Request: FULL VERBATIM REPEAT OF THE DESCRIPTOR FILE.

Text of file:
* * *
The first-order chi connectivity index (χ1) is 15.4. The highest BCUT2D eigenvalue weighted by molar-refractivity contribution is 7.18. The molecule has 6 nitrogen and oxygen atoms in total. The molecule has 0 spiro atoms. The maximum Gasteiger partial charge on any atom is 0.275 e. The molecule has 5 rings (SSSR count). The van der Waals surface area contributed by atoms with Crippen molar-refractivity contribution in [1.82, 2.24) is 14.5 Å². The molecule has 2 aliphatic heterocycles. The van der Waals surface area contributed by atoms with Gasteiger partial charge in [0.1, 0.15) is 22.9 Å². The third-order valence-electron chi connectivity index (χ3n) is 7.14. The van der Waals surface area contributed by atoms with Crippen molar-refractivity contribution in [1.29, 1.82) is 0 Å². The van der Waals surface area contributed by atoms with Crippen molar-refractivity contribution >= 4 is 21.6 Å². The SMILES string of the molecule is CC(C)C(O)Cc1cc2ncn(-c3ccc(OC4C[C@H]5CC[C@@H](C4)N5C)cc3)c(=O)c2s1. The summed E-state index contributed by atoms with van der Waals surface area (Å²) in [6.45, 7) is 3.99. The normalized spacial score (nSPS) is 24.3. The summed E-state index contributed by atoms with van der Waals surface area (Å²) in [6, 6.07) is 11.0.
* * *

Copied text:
The first-order chi connectivity index (χ1) is 15.4. The highest BCUT2D eigenvalue weighted by molar-refractivity contribution is 7.18. The molecule has 6 nitrogen and oxygen atoms in total. The molecule has 0 spiro atoms. The maximum Gasteiger partial charge on any atom is 0.275 e. The molecule has 5 rings (SSSR count). The van der Waals surface area contributed by atoms with Crippen molar-refractivity contribution in [1.82, 2.24) is 14.5 Å². The molecule has 2 aliphatic heterocycles. The van der Waals surface area contributed by atoms with Gasteiger partial charge in [0.1, 0.15) is 22.9 Å². The third-order valence-electron chi connectivity index (χ3n) is 7.14. The van der Waals surface area contributed by atoms with Crippen molar-refractivity contribution in [1.29, 1.82) is 0 Å². The van der Waals surface area contributed by atoms with Crippen molar-refractivity contribution >= 4 is 21.6 Å². The SMILES string of the molecule is CC(C)C(O)Cc1cc2ncn(-c3ccc(OC4C[C@H]5CC[C@@H](C4)N5C)cc3)c(=O)c2s1. The summed E-state index contributed by atoms with van der Waals surface area (Å²) in [6.45, 7) is 3.99. The normalized spacial score (nSPS) is 24.3. The summed E-state index contributed by atoms with van der Waals surface area (Å²) in [6, 6.07) is 11.0.